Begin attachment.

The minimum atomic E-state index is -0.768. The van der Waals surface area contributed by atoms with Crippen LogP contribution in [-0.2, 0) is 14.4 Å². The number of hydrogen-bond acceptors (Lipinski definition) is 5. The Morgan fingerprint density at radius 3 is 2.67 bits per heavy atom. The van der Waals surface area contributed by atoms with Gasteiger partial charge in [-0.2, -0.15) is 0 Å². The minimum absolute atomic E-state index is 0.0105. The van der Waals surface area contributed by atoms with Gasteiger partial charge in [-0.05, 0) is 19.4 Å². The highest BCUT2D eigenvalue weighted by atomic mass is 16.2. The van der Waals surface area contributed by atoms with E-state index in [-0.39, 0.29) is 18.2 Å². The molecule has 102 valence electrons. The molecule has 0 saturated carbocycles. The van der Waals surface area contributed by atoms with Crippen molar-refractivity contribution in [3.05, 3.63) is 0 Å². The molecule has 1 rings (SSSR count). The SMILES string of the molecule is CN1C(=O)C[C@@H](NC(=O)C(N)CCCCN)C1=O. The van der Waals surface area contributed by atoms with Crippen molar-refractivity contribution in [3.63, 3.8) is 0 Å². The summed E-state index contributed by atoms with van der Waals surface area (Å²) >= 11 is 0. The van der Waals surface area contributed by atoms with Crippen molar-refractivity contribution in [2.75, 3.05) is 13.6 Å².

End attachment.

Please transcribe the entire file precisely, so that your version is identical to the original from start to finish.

The minimum atomic E-state index is -0.768. The van der Waals surface area contributed by atoms with Crippen LogP contribution in [-0.2, 0) is 14.4 Å². The number of hydrogen-bond acceptors (Lipinski definition) is 5. The Morgan fingerprint density at radius 3 is 2.67 bits per heavy atom. The van der Waals surface area contributed by atoms with Gasteiger partial charge in [-0.2, -0.15) is 0 Å². The minimum absolute atomic E-state index is 0.0105. The van der Waals surface area contributed by atoms with Gasteiger partial charge in [-0.05, 0) is 19.4 Å². The highest BCUT2D eigenvalue weighted by atomic mass is 16.2. The van der Waals surface area contributed by atoms with E-state index in [-0.39, 0.29) is 18.2 Å². The molecule has 102 valence electrons. The molecule has 0 saturated carbocycles. The van der Waals surface area contributed by atoms with Crippen molar-refractivity contribution in [3.05, 3.63) is 0 Å². The molecule has 1 rings (SSSR count). The SMILES string of the molecule is CN1C(=O)C[C@@H](NC(=O)C(N)CCCCN)C1=O. The van der Waals surface area contributed by atoms with Crippen molar-refractivity contribution in [3.63, 3.8) is 0 Å². The summed E-state index contributed by atoms with van der Waals surface area (Å²) >= 11 is 0. The van der Waals surface area contributed by atoms with Crippen molar-refractivity contribution in [2.75, 3.05) is 13.6 Å².